Tag Archives: medicine

Solving a Baby’s “Teething Woes” During the Regency

 In one of scenes for Lady Chandler’s Sister: Book Three of the Twins’ Trilogy, a baby belonging to the story’s heroine is running a slight fever and is fussy. The physician summoned to the child’s aid suggests a coral for … Continue reading

Posted in British history, George IV, Georgian England, Georgian Era, history, Living in the Regency, medicine, research, Victorian era | Tagged , , , , , , , , , | 1 Comment

Admiral Croft’s Gout in Austen’s “Persuasion” and How to Cure It…

In Chapter 18 of Jane Austen’s Persuasion, Mary Musgrove writes to her sister Anne Elliot of their father’s tenants, the Crofts. “I have this moment heard that the Crofts are going to Bath almost immediately: they think the Admiral gouty.” … Continue reading

Posted in Austen actors, food and drink, Georgian England, herbs, Jane Austen, Living in the Regency, medicine, Persuasion | Tagged , , , , , | 5 Comments

Jane Austen’s Problematic Health, a Guest Post from Kyra Kramer

This post originally appeared on Austen Authors in December 2017. Predicting the due date of a pregnancy is a matter of guesswork, even in these modern times. Babies are notorious for following their own schedule rather than the convenience of … Continue reading

Posted in British history, family, food, food and drink, Georgian England, Guest Post, Jane Austen, Living in the Regency, medicine, real life tales, Regency personalities, research, science | Tagged , , , , , , , | Comments Off on Jane Austen’s Problematic Health, a Guest Post from Kyra Kramer

The 1832 Cholera Outbreak in England

Lieutenant-General Lord William Henry Cavendish-Bentinck, known as Lord William Bentinck, was a British soldier and statesman. He served as Governor-General of India from 1828 to 1835. In 1831, he wrote a letter to his brother, the Duke of Portland, in … Continue reading

Posted in American History, British history, herbs, history, Living in the UK, medicine | Tagged , , , , , | 2 Comments

“Knocked my eczema out!” Became Noxzema!

Of late, I have been once again going through items in cabinets and drawers and vetting out items I no longer use or wear. It amazing me how things end up overflowing even when I go through this procedure regularly. … Continue reading

Posted in American History, commerce, medicine, Uncategorized | Tagged , , , , , | 8 Comments

Cover Reveal for Caroline Warfield’s “Lady Charlotte’s Christmas Vigil”

Cover Reveal from Caroline Warfield… This beautiful cover for Caroline Warfield’s 2017 Christmas Novella comes with the announcement that the book is available for pre-order from various retailers. Love is the best medicine and the sweetest things in life are … Continue reading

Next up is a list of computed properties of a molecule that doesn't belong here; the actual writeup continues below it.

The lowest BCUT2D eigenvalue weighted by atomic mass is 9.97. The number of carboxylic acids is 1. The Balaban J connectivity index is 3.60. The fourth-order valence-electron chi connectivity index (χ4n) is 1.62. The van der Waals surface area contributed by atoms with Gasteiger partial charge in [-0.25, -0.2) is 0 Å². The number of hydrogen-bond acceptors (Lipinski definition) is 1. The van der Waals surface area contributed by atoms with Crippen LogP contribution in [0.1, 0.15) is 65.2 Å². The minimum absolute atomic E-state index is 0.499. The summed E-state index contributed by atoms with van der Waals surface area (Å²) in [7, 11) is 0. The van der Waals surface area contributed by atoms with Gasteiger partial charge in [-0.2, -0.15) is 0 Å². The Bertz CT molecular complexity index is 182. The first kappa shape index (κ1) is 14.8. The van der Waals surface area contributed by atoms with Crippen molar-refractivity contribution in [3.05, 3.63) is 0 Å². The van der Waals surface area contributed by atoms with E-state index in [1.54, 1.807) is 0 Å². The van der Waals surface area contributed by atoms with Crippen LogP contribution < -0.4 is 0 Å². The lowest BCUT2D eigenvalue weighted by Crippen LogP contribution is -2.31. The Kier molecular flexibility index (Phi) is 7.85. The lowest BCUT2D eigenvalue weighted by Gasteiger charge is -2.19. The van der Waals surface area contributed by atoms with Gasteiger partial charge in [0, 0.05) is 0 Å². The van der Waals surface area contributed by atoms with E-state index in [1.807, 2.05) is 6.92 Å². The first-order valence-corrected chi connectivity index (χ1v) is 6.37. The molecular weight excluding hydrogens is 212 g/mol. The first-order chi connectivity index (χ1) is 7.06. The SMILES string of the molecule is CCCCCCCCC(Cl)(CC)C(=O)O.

Posted in book release, books, British history, buildings and structures, eBooks, Georgian Era, Guest Post, medicine, publishing, romance, Victorian era | Tagged , , , , , | Comments Off on Cover Reveal for Caroline Warfield’s “Lady Charlotte’s Christmas Vigil”

Do You Know the History of ®Murine Eye Drops?

I am forever adding allergy drops to stop my eyes from itching and later adding eye drops to prevent the dryness. It got me thinking…  Murine UK tells us this about the history of ®Murine: “The Murine® Eye Drops brand was first … Continue reading

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Prince Leopold George Duncan Albert, Fourth Son of Queen Victoria and a Hemophiliac

On 7 April 1853, Queen Victoria delivered her fourth son and eighth child. Prince Leopold George Duncan Albert was the first of the queen’s children to be delivered with the aid of chloroform, a controversial procedure at the time. The … Continue reading

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19th Century Childbirth Before and After Princess Charlotte’s Death

(This post originally appeared on Geri Walton’s Unique Histories of the 18th and 19th Century blog.)  I am writing a new Regency era novel in which a forceps birth is required. To write the scene and the ramifications of the … Continue reading

Posted in British history, Georgian England, Georgian Era, Great Britain, history, Living in the Regency, Living in the UK, medicine, Victorian era | Tagged , , , , , , , | 2 Comments

Medical Advancements Leading to Real Progress in the 18th Century

Early on, the civilize world saw the study of nature as essential to the welfare of all mankind. The 16th Century saw great strides. Nicolaus Copernicus was a Renaissance mathematician and astronomer who formulated a model of the universe that … Continue reading

Posted in British history, Georgian England, Great Britain, history, Living in the UK, medicine, Uncategorized | Tagged , , , , , , | 2 Comments